You grew up in Rhode Island
I grew up in Woonsocket, RI during the 60s and 70s. It was a dying mill town at that time. Very working class. There wasn’t a bookstore, but there was a library, which I really loved. I went there with my grandmother who was also a big reader of mysteries and I would take out as many books as possible. I first knew I wanted to be a writer when I was ten. I had extremely bad asthma and spent part of the 4th grade in a children’s hospital. I started writing stories and making “books” (on loose leaf paper with hand-drawn covers) and giving them to the other children in the hospital. I remember having a homework assignment to write about a pet—the irony was not lost on me. I was allergic to animals and everything else, which is why I was in the hospital. So I wrote a story about a bee (I was allergic to their stings) that lived in a woman’s beehive hairdo.
My father was a baker—he finished 8th grade, but then had to quit school to work to help support the family. My mother was a nurse—she was the Valedictorian of her high school class and got a scholarship to college. The guidance counselor told her she had two choices—nurse or schoolteacher. This was 1954. My parents weren’t exactly thrilled about me becoming a writer. They saw my chance to go to college as a chance to make more money than they did, not as a chance for artistic freedom. Still, they accepted my decision. I think my father was proud of me—he died in November of 2008. My mother is too. I think they both wished I’d written less about sex.
One thing I adore about your poetry is your voice. It's so natural, so conversational. Even in your formal poems. I feel as if I am sitting right next to you, leaning closer so I don't miss a word. Is that a conscious choice? I know David Kirby talks about something he calls "talk poetry" . . . ??
Thank you! David Kirby calls that style “ultra-talk,” like we would want to sound if we were smart and sassy during every conversation.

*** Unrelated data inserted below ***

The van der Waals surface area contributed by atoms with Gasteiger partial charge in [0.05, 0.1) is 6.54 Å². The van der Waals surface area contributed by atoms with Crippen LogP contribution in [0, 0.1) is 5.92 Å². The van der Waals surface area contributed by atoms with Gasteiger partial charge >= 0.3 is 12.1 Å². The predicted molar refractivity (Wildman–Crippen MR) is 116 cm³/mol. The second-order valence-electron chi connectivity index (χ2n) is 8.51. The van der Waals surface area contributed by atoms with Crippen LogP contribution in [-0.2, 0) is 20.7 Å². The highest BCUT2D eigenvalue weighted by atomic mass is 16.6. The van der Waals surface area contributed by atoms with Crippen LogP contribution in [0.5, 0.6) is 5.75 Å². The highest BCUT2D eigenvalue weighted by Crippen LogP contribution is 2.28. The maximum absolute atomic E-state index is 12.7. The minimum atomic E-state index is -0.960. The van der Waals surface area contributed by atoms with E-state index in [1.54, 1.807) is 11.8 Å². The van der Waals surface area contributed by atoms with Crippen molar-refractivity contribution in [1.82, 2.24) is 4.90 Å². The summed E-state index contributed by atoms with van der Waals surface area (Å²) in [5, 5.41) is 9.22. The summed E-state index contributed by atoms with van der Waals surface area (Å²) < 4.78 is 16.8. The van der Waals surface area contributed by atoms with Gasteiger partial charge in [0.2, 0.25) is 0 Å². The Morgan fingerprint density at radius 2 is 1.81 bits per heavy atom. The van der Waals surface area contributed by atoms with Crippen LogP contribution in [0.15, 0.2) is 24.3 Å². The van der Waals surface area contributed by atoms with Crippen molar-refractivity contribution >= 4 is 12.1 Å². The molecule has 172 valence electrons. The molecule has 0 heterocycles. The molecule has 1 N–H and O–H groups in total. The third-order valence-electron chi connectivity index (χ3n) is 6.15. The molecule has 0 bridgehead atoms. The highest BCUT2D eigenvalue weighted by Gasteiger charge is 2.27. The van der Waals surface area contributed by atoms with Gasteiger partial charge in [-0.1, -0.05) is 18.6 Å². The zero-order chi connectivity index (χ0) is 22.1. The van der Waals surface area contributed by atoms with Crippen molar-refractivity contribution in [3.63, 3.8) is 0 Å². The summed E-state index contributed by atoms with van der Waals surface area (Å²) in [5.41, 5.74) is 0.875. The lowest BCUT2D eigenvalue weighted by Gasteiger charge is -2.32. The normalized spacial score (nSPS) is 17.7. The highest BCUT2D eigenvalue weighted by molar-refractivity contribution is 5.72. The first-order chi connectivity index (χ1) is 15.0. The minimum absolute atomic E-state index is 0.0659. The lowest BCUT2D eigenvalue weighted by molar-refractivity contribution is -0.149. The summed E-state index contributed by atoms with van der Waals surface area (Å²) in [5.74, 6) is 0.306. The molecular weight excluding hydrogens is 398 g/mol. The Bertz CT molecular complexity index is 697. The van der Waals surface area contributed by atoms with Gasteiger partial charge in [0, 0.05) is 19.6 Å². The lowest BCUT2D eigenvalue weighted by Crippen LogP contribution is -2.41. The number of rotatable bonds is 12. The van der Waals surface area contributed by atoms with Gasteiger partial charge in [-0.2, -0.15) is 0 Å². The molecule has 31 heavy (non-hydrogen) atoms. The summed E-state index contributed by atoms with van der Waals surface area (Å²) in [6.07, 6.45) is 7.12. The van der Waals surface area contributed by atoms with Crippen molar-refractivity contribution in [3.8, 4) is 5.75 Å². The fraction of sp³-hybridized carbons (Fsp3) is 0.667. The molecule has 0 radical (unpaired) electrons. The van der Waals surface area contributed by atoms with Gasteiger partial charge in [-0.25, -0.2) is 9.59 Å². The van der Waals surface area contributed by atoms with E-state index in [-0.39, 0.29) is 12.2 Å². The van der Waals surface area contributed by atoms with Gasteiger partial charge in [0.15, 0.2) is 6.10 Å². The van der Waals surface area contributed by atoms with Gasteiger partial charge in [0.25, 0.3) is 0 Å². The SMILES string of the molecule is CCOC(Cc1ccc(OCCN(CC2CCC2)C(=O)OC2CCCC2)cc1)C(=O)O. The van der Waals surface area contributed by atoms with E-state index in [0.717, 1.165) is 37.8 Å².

What was the first book of poems that you fell in love with? Who are your gods and goddesses of poetry now? What books do you always keep close at hand? How about novels?
Denise Duhamel: The first book of contemporary poetry I read was The Jane
Poems by Kathleen Spivack. It was a
series of vignettes about a woman named Jane.
It blew me away. I honestly had
no idea there were any contemporary poets at all when I stumbled upon that
book. I thought they’d gone the way of
the shoemaker or town crier—that poets just didn’t exist anymore. Soon after I
read Sweethearts (a book of prose poems/short shorts, I’m not sure which) by
Jayne Anne Phillips. Other books
important to me when I was just starting out were The Lost Pilot by James Tate
and The Naomi Poems: Corpse and Beans by Bill Knott. I wanted to be a fiction writer until I read
The Jane Poems, actually. My favorite
novels back then were Fear of Flying (go figure!) and The Catcher in the Rye.
Now my favorite poets include YOU! Well, you know this, but it must be stated for the record.
What is your favorite film? Movie star?
One of my favorite movies is Something Wild, which came out in 1986. I have the poster and the soundtrack. I’ve been thinking about it a lot—how it blended romantic comedy, road movie, and thriller all in one. It was, I think, Jonathan Demme’s best movie. But I haven’t seen it in a really long time—I hope it’s still as amazing as I remember it. Here’s the end credits.
My favorite movie star is Sean Penn. He is part bad boy, part political spokesman. I have seen every movie he’s ever made. Plus he used to write poetry—I kid you not. And he was on the Stephen Colbert show with Robert Pinsky. How cool is that?